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The Prime Minister Huddles in a Bunker

World Economic Forum/swiss-image.ch
World Economic Forum/swiss-image.ch

When a leader or head of state hides, flees, or enters a bunker, the act clearly reflects fear of an enemy or crowd. It is undoubtedly a point of no return that shows the leader’s shame, disgrace, and loss of composure. Sinwar did it, Nasrallah did it, and now Netanyahu has joined the list of shameful leaders. But he has gone further by timing the disappearance on the most important day for the people of Israel—Independence Day. Now, questions must be asked:

Does Netanyahu acknowledge the loss of independence?
Does he know something we are not aware of?
Is the head of state weak, fearful, desperate, or ill?
Or maybe all the answers are correct?

Sinwar from Hamas has long disappeared somewhere in a tunnel in Rafah; Nasrallah from Hezbollah has been residing in a bunker in Beirut for years; and Bibi Netanyahu is gone, apparently in a bunker in Jerusalem, Caesarea, or God knows where.

The 76th Independence Day of the State of Israel was different and especially difficult. It highlighted the hardship of being an Israeli during this illogical and confusing period, the focus of which is rooted in October 7. But the roots of this hardship began long before, namely many years back.

Expressions of the nation’s precarious state reverberate at every junction throughout the country and, in recent days, have also spilled over into Memorial Day ceremonies and military cemeteries, as government ministers were received with boos, sadness, and anger. The climax occurred at the Independence Day ceremony, which resembled an embarrassing event from North Korea – a pre-recorded, engineered ceremony without an audience or displays of emotion.

The schism between the people and the leadership is starkly evident: on the one hand, stories of citizen heroism which represent all the good, education, settlement, and bravery of the people; on the other hand, the wretchedness of the failed, sick, and absent leadership.

The security leadership is not blameless either. Although most of them are wise and brave people, such as the Chief of Staff, the head of the Shin Bet, and IDF generals, they, too, behave as if they have failed and as if they have a weight on their shoulders. Despite their strong capabilities, their judgment is questioned every day. The public, who is not confident that the security leadership is making the best decisions, is also left with many questions.

The political leadership is failing miserably every day, and the evidence for this is felt in every Israeli home. The abductees in Gaza – 132 adults, women, young people, a child and a baby are there; and there is no decision-maker, no clear outline for war, while their lives hang in the balance. The hardworking and dedicated Israeli people, our brave soldiers – are stuck in a limbo, and there is no one to decide on anything. Many practical questions have been hanging in the air for over seven months: What will happen in Gaza? What will happen tomorrow? What will happen? What is the policy, and what is the next step regarding the evacuees from the north and south? Will they ever return home? Does the broad implication of the situation mean abandoning their fields, leading to wheat not growing again?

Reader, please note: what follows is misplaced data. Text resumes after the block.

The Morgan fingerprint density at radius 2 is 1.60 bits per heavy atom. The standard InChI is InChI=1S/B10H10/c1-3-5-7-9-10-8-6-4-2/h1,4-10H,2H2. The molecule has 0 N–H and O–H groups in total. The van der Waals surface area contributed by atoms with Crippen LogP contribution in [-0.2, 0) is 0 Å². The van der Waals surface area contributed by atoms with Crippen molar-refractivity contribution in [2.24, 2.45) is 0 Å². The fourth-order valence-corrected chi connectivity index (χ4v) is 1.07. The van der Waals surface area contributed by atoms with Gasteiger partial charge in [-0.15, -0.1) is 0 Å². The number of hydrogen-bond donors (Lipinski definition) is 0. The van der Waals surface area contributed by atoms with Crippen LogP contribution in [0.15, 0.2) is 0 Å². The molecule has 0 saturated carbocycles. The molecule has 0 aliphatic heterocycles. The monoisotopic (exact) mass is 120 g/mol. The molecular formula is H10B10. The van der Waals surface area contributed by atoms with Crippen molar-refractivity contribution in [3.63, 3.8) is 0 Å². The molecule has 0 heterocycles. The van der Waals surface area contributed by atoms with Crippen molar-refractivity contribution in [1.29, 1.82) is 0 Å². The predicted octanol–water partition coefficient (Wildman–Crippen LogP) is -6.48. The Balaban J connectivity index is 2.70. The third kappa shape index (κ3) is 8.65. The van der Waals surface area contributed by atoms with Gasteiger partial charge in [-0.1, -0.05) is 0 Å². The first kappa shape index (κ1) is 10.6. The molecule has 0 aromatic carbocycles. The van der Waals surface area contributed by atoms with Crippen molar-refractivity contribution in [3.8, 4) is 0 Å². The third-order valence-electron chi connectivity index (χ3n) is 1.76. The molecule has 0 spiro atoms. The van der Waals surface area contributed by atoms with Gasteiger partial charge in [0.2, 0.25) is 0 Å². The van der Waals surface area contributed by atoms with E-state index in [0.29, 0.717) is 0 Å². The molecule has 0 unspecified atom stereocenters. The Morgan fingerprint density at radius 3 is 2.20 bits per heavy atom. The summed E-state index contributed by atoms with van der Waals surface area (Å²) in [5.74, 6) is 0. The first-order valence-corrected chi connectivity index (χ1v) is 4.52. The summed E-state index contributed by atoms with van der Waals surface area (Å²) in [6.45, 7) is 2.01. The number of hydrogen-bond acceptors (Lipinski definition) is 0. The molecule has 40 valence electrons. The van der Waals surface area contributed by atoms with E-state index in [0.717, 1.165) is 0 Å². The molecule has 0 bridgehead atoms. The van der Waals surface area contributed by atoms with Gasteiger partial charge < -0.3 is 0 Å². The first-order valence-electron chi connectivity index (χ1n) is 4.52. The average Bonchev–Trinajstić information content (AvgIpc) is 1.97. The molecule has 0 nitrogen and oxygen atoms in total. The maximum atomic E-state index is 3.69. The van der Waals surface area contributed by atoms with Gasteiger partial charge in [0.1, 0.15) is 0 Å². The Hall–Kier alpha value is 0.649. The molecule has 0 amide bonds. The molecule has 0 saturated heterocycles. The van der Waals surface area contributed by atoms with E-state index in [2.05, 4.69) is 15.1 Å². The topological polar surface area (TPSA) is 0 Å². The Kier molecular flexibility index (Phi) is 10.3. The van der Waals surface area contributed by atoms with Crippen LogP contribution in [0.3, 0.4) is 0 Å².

A political and security revolution must occur immediately for the situation to change. Since the law states that there should be at least 90 days for new elections, the Knesset must enact the Election Law as soon as possible. There is no choice. They must! The Knesset session will open in a few days, and these are the steps that must be taken immediately:

  1. Gantz and Eisenkot will resign from the government.
  2. The composition of the government will change, and Ben Gvir and Smotrich will join the war cabinet.
  3. The Chief of Staff, the Southern Command commander, the head of Amatz, the commander of 8200, and other commanders responsible for the October 7 disaster will resign from their positions.
  4. The head of the Shin Bet will resign.
  5. Demonstrations across the country for the resignation of the government and the resignation of the prime minister.
  6. The Histadrut will paralyze the economy until a date for elections is set, within 90 days.
  7. Blocking main roads and junctions and a Shabbat strike near the Knesset in Jerusalem.
  8. The opposition with Gantz and Saar will submit a bill to dissolve the Knesset.
  9. Dissolution of the Knesset.

This is the plan, in black and white, with complete transparency. These stages must all fully take place – everything else can and will wait a bit longer until the leadership ranks are decided.

There is no one to do the work. Initiative must be taken, progress must be made, and action must be taken immediately!

About the Author
Shimon Sheves was General Director of the Prime Minister's office under the late Yizhak Rabin. He is currently the Founder and Chairman of HolistiCyber, which provides nation-state level cyber security solution.